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James McGowan
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Code Talker Awards: Hannah Scanga Amazing Grace

Hannah Scanga
UPMC Children’s Hospital of Pittsburgh

Nominated by James McGowan

Editor’s note: The following patient essay was a finalist in the annual Code Talker Award, presented by Invitae at NSGC’s Annual Conference. The Code Talker Award was established to recognize the impact genetic counselors have on the health and lives of patients.

I am reminded of a line in the famous song “Amazing Grace.” I once was lost, but now am found, was blind, but now I see. My son, James, was born with a rare genetic disorder causing clouding to both of his eyes. By all accounts, he was blind. Today, James not only has vision, but he also, at 4 years old, attends school full time, recognizes pictures in books, and navigates environments comfortably. I directly attribute his success to the selfless service and expertise of Hannah Scanga.

Hannah is an elite counselor in an extremely small field of ocular geneticists. After meeting her, I quickly realized the crucial role she would play in our lives, daily going above and beyond to impact my son’s future. Hannah was relentless in helping us with genetic testing. She researched and contacted many agencies on our behalf, telling each one our story and how we were incurring significant medical expenses. We were also experiencing one failed attempt after another to have testing covered through insurance; we almost accepted the possibility that we would not know his condition due to the cost of testing.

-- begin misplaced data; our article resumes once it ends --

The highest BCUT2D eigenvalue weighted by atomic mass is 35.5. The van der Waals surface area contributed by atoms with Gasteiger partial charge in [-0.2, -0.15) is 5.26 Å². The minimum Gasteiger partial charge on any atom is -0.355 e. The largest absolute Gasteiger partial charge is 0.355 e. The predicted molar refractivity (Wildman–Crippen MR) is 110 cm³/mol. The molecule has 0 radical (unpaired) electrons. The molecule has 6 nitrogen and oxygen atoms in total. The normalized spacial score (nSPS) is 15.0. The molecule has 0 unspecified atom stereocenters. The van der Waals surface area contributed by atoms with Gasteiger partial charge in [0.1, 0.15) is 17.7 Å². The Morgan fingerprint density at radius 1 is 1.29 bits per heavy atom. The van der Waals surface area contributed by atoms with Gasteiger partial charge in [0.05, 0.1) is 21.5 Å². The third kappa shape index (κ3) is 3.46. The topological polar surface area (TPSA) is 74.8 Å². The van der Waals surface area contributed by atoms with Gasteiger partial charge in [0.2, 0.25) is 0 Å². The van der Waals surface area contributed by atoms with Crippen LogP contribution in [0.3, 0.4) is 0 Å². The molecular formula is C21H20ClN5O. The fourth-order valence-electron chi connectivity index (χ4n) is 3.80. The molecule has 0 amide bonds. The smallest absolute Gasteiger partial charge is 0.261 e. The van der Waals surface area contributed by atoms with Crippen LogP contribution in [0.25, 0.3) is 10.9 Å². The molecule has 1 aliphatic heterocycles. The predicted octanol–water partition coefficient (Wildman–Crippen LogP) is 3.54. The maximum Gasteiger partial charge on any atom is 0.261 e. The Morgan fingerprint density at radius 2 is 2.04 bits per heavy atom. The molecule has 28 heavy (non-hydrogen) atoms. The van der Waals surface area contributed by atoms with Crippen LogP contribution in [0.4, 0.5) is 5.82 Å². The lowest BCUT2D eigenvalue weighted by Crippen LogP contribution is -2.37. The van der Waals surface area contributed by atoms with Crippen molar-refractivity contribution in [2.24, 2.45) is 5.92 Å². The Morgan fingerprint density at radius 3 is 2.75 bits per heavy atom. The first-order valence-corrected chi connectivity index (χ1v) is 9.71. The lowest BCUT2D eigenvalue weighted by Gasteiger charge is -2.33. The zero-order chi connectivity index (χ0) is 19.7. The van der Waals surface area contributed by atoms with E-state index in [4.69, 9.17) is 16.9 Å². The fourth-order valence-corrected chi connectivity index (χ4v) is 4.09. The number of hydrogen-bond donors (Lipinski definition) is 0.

One day she informed us that one company would completely cover the cost of testing — a $26,000 expense. Her ability to see the big picture was evident.  It was at this point that we finally understood the genetic disorder — a mutation in the COL4A1 gene. The testing proved instrumental in all of my son’s follow-up care, which Hannah coordinated flawlessly to ensure we remained proactive for the future. The testing also provided insight into my son’s additional condition of hydrocephalus, which required additional testing and attention. She not only set us up for a successful future but in a way she also brought us closure during a tough time when all we could ask was, “How did this happen?”

As a member of the military, I was constantly worried about continuing care for my son. Hannah was responsible for allowing me to remain in my duties for an extended period of time — double the time of a typical stint. She made sure that required forms contained all medical history, surgeries, tests, and an assessment for the future. Her organizational skills, expertise, and thorough attention to detail convinced senior members of my hierarchy that we needed to stay put. This was a huge victory because it allowed us to continue James’ care seamlessly. As if all of this were not telling enough, it must be noted that Hannah coordinated all of this while on maternity leave.

It’s no wonder that UPMC Children’s Hospital of Pittsburgh is becoming the epicenter for cases involving anterior segment and corneal medical conditions. We are but one of the hundreds of cases that pass through the doors of the clinic where Hannah works. Our case may be unique genetically, but the care and attention we received from Hannah is not. To this day, she continues to impact the lives of families from across the world, often counseling and providing her valuable service through interpreters. Her pioneering work has led and continues to lead to the discovery of new information regarding the COL4A1 gene and other complex anterior segment disorders in infants.  It is with reclaimed joy, thankfulness, and excitement that I nominate Hannah Scanga for this prestigious recognition.

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